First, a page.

…click on the above link to read the rest of the article…

Inflation Is Coming…

Inflation Is Coming…

Investing is all about probabilities. If the perceived odds of an event are high, certain securities will be priced based on those expected probabilities. The corollary is that when an event is perceived as almost impossible, securities do not price in any chance of it occurring. If that event does occur, all sorts of securities need to re-price—often quite rapidly. I like to spend my time pondering what potential events the market completely ignores. Of all potential economic outcomes, the one that is least anticipated and least priced in, is an uptick in inflation.

It is said that generals always fight the last war. In terms of macro-portfolio wars, Japan’s experience with deflation colors all views. This seems odd to me because we have over two millennia of history showing inflation and currency debasements to be universal constants, with one outlier in Japan. The question is if Japan is the new normal or a true outlier?

Academics have studied the causes and effects of inflation ever since emperors and kings fixated on halting its effects. Despite a massive body of work, there is little agreement amongst experts on the causes of inflation. Since I tend to ignore “experts,” let me start by giving you the Kuppy definition of inflation. “Inflation is when too much of a certain currency chases a scarce resource and pushes its price higher when defined in terms of that currency.” Using that definition, we’ve actually had rather dramatic inflation over the past decade—it just hasn’t shown up yet in the core consumer goods that central bankers are often concerned about.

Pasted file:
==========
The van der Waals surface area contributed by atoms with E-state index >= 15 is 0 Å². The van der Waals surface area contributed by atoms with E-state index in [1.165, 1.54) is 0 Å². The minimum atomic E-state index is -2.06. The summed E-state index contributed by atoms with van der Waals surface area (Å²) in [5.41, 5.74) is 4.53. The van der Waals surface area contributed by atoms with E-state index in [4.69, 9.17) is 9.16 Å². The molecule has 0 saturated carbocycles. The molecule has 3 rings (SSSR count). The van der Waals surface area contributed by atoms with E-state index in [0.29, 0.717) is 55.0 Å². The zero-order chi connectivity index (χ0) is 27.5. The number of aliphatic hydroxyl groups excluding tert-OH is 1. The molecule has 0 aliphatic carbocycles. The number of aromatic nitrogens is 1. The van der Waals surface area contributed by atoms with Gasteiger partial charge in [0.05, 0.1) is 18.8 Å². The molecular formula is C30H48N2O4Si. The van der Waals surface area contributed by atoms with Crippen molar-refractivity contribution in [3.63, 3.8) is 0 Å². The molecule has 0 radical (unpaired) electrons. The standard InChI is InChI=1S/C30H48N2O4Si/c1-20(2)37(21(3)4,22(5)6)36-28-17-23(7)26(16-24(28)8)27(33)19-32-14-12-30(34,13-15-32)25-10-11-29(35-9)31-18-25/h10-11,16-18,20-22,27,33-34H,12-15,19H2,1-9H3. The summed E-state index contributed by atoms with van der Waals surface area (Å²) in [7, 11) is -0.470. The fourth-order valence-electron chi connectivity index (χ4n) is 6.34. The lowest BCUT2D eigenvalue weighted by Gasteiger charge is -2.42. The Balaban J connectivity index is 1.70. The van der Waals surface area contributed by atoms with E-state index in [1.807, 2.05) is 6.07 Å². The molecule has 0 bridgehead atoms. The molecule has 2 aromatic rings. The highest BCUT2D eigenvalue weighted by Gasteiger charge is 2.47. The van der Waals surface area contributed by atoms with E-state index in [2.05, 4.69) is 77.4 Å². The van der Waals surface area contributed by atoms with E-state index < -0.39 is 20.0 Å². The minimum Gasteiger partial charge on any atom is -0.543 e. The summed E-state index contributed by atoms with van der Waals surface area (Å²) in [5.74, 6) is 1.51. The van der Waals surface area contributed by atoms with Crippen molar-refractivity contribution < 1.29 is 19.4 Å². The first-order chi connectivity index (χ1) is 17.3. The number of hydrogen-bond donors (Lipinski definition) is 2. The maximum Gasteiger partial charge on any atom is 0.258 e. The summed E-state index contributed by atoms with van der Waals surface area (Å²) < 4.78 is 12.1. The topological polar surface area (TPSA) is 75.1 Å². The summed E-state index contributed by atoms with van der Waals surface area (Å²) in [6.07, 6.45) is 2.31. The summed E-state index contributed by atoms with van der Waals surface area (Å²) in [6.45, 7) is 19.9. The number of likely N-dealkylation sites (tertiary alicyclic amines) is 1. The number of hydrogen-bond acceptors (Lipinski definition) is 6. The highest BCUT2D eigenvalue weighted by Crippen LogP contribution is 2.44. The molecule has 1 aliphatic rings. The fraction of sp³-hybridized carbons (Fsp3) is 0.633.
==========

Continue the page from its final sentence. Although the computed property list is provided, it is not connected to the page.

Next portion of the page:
Did they time-stamp the cyclical low in yields?

When a country prints money, no one knows where within the economic ecosystem it will ultimately flow. If a resource is scarce, it tends to experience inflation—when it is artificially scarce, it has even more extreme inflation.

…click on the above link to read the rest of the article…

An Inflationary Depression

An Inflationary Depression 

Financial markets are ignoring bearish developments in international trade, which coincide with the end of a long expansionary phase for credit. Both empirical evidence from the one occasion these conditions existed in the past and reasoned theory suggest the consequences of this collective folly will be enormous, undermining both financial asset values and fiat currencies.

The last time this coincidence occurred was 1929-32, leading into the great depression, when prices for commodities and output prices for consumer goods fell heavily. With unsound money and a central banking determination to maintain prices, depression conditions will be concealed by monetary expansion, but still exist, nonetheless.

Introduction

The unfortunate souls who are beholden to macroeconomics will read this article’s headline as a contradiction, because they regard inflation as a stimulant and a depression as the consequence of deflation, the opposite of inflation. 

An economic depression does not require deflation, if by that term is meant a contraction of the money in circulation. More correctly, it is the collective impoverishment of the people, which is most easily achieved by debasement of the currency: in other words, monetary inflation. Fundamental to the myth that an inflation of the money supply is the path to economic recovery are the forecasts by the economic establishment that the world, or its smaller national units, will suffer no more than a mild recession before economic growth resumes. It is not only complacent central bank and government economists that say this, but their followers in the private sector as well. 

It is for this reason that the S&P 500 Index is still only a few per cent below its all-time high. If there was the slightest hint that Corporate America risks being destabilised by a depression, this would not be the case.

 …click on the above link to read the rest of the article…

Blackrock CIO: The Endgame Is Coming And Central Banks Will Debase Everything To Spark Inflation

Blackrock CIO: The Endgame Is Coming And Central Banks Will Debase Everything To Spark Inflation

Blackrock’s Chief Investment Officer, Rick Rieder, best known perhaps for recently suggesting that the ECB should monetize stocks, writes in the Blackrock blog today and highlights the economic policy state-of-play today, and where it may lead to should economic growth falter, productivity not materialize, and populism continue to thrive.

* * *